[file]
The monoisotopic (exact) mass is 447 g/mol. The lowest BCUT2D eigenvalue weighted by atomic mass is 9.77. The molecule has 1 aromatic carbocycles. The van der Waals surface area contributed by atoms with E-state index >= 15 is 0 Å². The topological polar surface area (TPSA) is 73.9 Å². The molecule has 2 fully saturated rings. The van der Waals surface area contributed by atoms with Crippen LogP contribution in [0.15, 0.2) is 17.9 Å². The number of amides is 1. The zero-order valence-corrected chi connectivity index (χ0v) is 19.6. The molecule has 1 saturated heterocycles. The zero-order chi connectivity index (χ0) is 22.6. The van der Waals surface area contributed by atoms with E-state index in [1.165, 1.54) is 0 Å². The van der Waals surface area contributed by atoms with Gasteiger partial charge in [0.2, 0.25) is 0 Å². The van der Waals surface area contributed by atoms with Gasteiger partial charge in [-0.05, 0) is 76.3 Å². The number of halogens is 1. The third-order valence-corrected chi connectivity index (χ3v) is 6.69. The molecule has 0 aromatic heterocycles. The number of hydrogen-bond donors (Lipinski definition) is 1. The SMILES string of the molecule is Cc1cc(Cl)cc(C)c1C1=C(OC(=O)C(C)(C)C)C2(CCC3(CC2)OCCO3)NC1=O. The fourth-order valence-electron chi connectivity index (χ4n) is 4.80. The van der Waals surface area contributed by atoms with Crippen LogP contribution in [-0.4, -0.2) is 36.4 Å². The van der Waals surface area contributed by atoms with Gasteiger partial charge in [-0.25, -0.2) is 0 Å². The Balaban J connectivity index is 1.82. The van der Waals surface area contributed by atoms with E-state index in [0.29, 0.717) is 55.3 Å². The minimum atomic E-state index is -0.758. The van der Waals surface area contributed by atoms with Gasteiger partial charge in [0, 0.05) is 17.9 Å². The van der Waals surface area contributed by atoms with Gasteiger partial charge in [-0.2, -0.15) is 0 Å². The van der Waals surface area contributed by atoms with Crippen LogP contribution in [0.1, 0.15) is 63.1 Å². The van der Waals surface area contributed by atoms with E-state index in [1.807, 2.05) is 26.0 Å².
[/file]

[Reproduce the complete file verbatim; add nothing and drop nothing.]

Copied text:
The monoisotopic (exact) mass is 447 g/mol. The lowest BCUT2D eigenvalue weighted by atomic mass is 9.77. The molecule has 1 aromatic carbocycles. The van der Waals surface area contributed by atoms with E-state index >= 15 is 0 Å². The topological polar surface area (TPSA) is 73.9 Å². The molecule has 2 fully saturated rings. The van der Waals surface area contributed by atoms with Crippen LogP contribution in [0.15, 0.2) is 17.9 Å². The number of amides is 1. The zero-order valence-corrected chi connectivity index (χ0v) is 19.6. The molecule has 1 saturated heterocycles. The zero-order chi connectivity index (χ0) is 22.6. The van der Waals surface area contributed by atoms with E-state index in [1.165, 1.54) is 0 Å². The van der Waals surface area contributed by atoms with Gasteiger partial charge in [0.2, 0.25) is 0 Å². The van der Waals surface area contributed by atoms with Gasteiger partial charge in [-0.05, 0) is 76.3 Å². The number of halogens is 1. The third-order valence-corrected chi connectivity index (χ3v) is 6.69. The molecule has 0 aromatic heterocycles. The number of hydrogen-bond donors (Lipinski definition) is 1. The SMILES string of the molecule is Cc1cc(Cl)cc(C)c1C1=C(OC(=O)C(C)(C)C)C2(CCC3(CC2)OCCO3)NC1=O. The fourth-order valence-electron chi connectivity index (χ4n) is 4.80. The van der Waals surface area contributed by atoms with Crippen LogP contribution in [-0.4, -0.2) is 36.4 Å². The van der Waals surface area contributed by atoms with Gasteiger partial charge in [-0.25, -0.2) is 0 Å². The Balaban J connectivity index is 1.82. The van der Waals surface area contributed by atoms with E-state index in [0.29, 0.717) is 55.3 Å². The minimum atomic E-state index is -0.758. The van der Waals surface area contributed by atoms with Gasteiger partial charge in [0, 0.05) is 17.9 Å². The van der Waals surface area contributed by atoms with Gasteiger partial charge in [-0.2, -0.15) is 0 Å². The van der Waals surface area contributed by atoms with Crippen LogP contribution in [0.1, 0.15) is 63.1 Å². The van der Waals surface area contributed by atoms with E-state index in [1.807, 2.05) is 26.0 Å².